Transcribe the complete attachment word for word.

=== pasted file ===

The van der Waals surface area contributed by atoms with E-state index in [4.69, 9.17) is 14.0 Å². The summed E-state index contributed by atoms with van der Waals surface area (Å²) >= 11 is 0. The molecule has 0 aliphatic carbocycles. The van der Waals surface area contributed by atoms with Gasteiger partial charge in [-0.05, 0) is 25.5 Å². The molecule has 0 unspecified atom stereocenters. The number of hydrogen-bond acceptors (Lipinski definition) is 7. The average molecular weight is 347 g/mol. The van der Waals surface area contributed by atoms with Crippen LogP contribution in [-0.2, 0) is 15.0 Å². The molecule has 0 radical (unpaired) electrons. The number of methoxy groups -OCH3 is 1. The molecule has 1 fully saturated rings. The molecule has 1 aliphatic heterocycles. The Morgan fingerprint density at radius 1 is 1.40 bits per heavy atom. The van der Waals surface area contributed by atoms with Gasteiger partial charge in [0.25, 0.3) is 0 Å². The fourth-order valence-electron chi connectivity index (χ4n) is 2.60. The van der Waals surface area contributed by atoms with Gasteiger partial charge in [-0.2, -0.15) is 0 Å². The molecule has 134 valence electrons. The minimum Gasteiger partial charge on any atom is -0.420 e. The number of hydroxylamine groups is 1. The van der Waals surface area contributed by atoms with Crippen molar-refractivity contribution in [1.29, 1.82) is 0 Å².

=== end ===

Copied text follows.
The van der Waals surface area contributed by atoms with E-state index in [4.69, 9.17) is 14.0 Å². The summed E-state index contributed by atoms with van der Waals surface area (Å²) >= 11 is 0. The molecule has 0 aliphatic carbocycles. The van der Waals surface area contributed by atoms with Gasteiger partial charge in [-0.05, 0) is 25.5 Å². The molecule has 0 unspecified atom stereocenters. The number of hydrogen-bond acceptors (Lipinski definition) is 7. The average molecular weight is 347 g/mol. The van der Waals surface area contributed by atoms with Crippen LogP contribution in [-0.2, 0) is 15.0 Å². The molecule has 0 radical (unpaired) electrons. The number of methoxy groups -OCH3 is 1. The molecule has 1 fully saturated rings. The molecule has 1 aliphatic heterocycles. The Morgan fingerprint density at radius 1 is 1.40 bits per heavy atom. The van der Waals surface area contributed by atoms with Gasteiger partial charge in [0.25, 0.3) is 0 Å². The fourth-order valence-electron chi connectivity index (χ4n) is 2.60. The van der Waals surface area contributed by atoms with Gasteiger partial charge in [-0.2, -0.15) is 0 Å². The molecule has 134 valence electrons. The minimum Gasteiger partial charge on any atom is -0.420 e. The number of hydroxylamine groups is 1. The van der Waals surface area contributed by atoms with Crippen molar-refractivity contribution in [1.29, 1.82) is 0 Å².